Preliminary programmeThe preliminary programme can be downloaded here as pdf. (311.8 KiB)
We have invited the following speakers to provide insights into their respective fields of research:
- Prof. Dr. Rudolf de Groot on Ecosystem Services. Prof. Dr. de Groot is an associate professor in integrated ecosystem assessment and management with the Environmental Systems Analysis Group at Wageningen University, the Netherlands.
- Prof. Dr. Heidi L. Ballard on Citizen Science. Prof. Dr. Ballard is an associate professor at the University of California, Davies, USA and Founder and Faculty Director of the Center for Community and Citizen Science.
- Dr. Susan Tsang on Wildlife Trafficking . Dr. Tsang is a Research Associate at the American Museum of Natural History and the National Museum of the Philippines and founder of the consulting company ‘Biodiversitas Global LLS’.
- Dr. Kirsten Jung on Bats in Anthropogenic landscapes. Dr. Jung is a Research Asssociate at the Institute Evolutionary Ecology and Conservation Genomics (Ulm University, Germany).
- Dr. Tanja Straka on Human Dimensions of Bat Conservation and Management. Dr. Straka is a research fellow at the Institute of Ecology, TU Berlin and former postdoctoral researcher at the IZW.
Dr. Diogo Veríssimo on Conservation Marketing. Dr. Veríssimo is an Oxford Martin Fellow at Oxford University, UK and former David H. Smith Research Fellows at the Johns Hopkins University and the NGO Rare.
Dr. Jonathan Epstein on Bat health and human health. Dr. Epstein is vice-president for science and outreach of EcoHealth Alliance in New York, U.S.A.
Tentative list of sessions
Human Dimensions of Bat Conservation and Management
The study field ‘Human Dimensions of Wildlife (Management)’ investigates how humans feel and think about wildlife (management) as well as how people influence or are influenced by wildlife management decisions. This session highlights some of the commonly used theoretical or conceptual frameworks from the social sciences that can be used to shed light on generalities in human-bat conflicts and conservation. Further, we seek to present projects related to the human dimensions of bat conservation and management.
Bats provide important ecosystem services, such as consumption of (pest) insects, seed dispersal or pollination. These ecosystem services provided by bats are often investigated in agricultural or forested landscapes (e.g. pest insect control), while we still have little knowledge about them in other landscapes such as in urban areas (e.g. urban wetlands or community gardens). This session addresses the services provided by bats to people and ecosystems in different landscapes.
Chair: Ricardo Rocha
Bat Health and Human Health (One Health)
Diseases caused by pathogens may extirpate local bat populations as exemplified by the fungal pathogen causing White-Nose Syndrome in North America. However, pathogens are not only a risk to bats, but bat originated pathogens may pose a threat to humans as well. This session addresses research on bat health from a conservation perspective but also from the health perspective of humans when it comes to bats.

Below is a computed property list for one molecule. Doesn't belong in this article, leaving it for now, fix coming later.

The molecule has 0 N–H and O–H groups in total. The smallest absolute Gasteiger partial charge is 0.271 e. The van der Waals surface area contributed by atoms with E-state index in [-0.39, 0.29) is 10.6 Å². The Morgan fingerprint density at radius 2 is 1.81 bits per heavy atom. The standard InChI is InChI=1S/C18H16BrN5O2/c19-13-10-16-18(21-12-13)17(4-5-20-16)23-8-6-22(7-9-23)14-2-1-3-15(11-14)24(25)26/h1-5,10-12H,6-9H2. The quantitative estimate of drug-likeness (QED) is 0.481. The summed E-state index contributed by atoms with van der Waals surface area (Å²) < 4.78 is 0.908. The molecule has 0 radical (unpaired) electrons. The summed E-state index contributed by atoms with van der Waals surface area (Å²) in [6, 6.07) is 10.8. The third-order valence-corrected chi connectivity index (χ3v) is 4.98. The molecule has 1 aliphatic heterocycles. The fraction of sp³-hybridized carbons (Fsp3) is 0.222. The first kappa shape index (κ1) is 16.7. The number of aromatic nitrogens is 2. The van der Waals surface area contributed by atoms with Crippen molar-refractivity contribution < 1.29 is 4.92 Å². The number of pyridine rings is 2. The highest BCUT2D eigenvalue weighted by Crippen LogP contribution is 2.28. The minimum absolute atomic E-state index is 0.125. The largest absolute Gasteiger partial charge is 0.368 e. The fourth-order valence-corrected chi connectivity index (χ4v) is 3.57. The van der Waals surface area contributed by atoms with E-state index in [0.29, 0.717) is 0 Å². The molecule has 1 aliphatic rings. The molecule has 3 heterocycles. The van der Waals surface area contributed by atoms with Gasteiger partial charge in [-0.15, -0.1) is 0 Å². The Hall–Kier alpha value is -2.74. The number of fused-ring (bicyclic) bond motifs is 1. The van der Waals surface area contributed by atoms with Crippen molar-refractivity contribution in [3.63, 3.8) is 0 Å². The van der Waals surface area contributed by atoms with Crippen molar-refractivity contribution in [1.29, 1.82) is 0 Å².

Chair: Fabian Leendertz and Kendra Phelps
Killing, Culling, Hunting and Trading of Bats
Worldwide, humans kill bats for food, for trading, and as a result of perceived nuisance and conflict, resulting in potentially negative consequences for local bat populations. This session explores the current status of the killing, culling, hunting and trading of bats on a global scale.
Chair: Tigga Kingston
Bats in Anthropogenic landscapes
Bats live in urban areas worldwide. However, our understanding of why some bat species successfully adapt and survive in the urban environment and why others do not is limited. This session addresses the current knowledge on bats in urban areas, general trends, and explores next steps in studying the underlying mechanisms (e.g. morphological and behavioural traits) that enable certain bat species to successfully survive and thrive in the urban environment.
Chair: Fiona Mathews and Leonardo Ancillotto
Worldwide, many bat species are endangered. Often, local populations or colonies benefit from conservation measures. These human interventions help to maintain not only local bat assemblages, but also biodiversity in general. However, some interventions fail and others prove to be efficient. Here, we focus on these human interventions and try to find recipes for the efficient protection of bats.
Chair: Winifred Frick and Herman Limpens
Bat Citizen Science Projects
Citizen science projects are increasing worldwide. This enables bat researchers to gather large sets of data while educating citizens in the process. Besides sharing lessons learned from bat citizen science projects, this session explores both sides: benefits of citizen science projects to bat conservation, and the impact of citizen science projects on people themselves.
Chair: Niamh Roche
Bats and Outreach: From Message Framing to Conservation Marketing
Bat outreach programs can be found worldwide; mostly with the aim to improve public acceptance of bats and to promote bat conservation. Researchers increasingly explore how to effectively promote certain species, ranging from anthropomorphism, message framing, and story-telling, to conservation marketing. This session explores the state-of-the art knowledge of effective outreach strategies that can be useful for bat education.
Chair: Ewan Macdonald